By Tom Bagshaw | on September 29, 2014
Price: £264.66 plus VAT, upgrade from v7-X3 £132.50
Pros: Jitter Smoothing; 64-bit for Mac; Performance updates; Still the best for replicating traditional media.
Cons: Importing custom brushes from previous versions is time-consuming. Small improvements over X3 for the most part; Some of the brushes can still slow things down.
Artist and illustrator Tom Bagshaw finds out the latest version of Corel's digital painting software is great for some, not for others.
Corel Painter's natural media painting application gets an update with the launch of Painter 2015. It’s not a huge improvement over the previous version (X3) but it does introduce some interesting improvements, whether they are going to be vital for your workflow is another matter. And there’s big hurdle to leap when upgrading that will put some users off upgrading at all – and at least means you have to be careful about when you upgrade and set aside time to do it. Don’t upgrade in the middle of a project – or, at least if you’re always in the middle of projects, don’t upgrade during a big or tight one.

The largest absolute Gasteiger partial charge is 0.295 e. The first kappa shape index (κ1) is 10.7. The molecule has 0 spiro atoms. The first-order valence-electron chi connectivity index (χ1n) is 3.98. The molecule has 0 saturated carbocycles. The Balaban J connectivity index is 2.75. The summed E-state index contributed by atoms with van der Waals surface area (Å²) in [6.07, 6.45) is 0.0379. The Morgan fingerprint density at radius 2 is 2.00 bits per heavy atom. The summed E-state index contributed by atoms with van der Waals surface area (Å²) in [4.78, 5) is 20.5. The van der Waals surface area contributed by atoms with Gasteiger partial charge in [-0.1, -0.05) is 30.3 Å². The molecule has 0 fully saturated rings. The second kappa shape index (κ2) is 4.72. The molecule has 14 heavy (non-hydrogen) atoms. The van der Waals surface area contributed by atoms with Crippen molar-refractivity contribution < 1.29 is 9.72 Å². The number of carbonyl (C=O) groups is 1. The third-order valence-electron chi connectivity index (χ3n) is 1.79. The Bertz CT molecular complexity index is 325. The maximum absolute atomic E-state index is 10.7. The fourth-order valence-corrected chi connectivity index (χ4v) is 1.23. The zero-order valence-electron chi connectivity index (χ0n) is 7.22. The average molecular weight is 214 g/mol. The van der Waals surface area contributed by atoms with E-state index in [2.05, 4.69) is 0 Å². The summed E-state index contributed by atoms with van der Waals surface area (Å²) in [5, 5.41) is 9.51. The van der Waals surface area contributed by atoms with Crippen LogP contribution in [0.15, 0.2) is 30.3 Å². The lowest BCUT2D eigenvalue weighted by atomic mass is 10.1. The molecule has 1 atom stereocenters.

To my mind the best things in this latest incarnation are the Jitter Smoothing, Brush Tracking and performance updates – but before we come to those, I’ll get into the new brushes. New brush sets are usually the headline feature of every major upgrade to Painter – it’s they extend what the software is capable of, rather than just finessing what’s already there.
Painter 2015: Particle brushes
Painter 2015’s big new brush set is the new Particle Brush category. These are cool physics-inspired brushes that can have a myriad of uses. The most obvious is painting elemental effects like fire and smoke – but they also help speed up creating fur, hair, grass and other materials that may be horribly time-consuming.
There are three main types of Particle Brush: Gravity, Flow and Springs – and each reacted appropriately to input from my Wacom Cintiq Companion stylus’s pressure, bearing, tilt or velocity.
Like all of Painter’s brushes, there are dozens of controls to affect their behaviour – which could be overwhelming, but Corel have helpfuly added a few information palettes in order to explain how some of the Particle brush settings work (which can be found under Window > Info Palettes).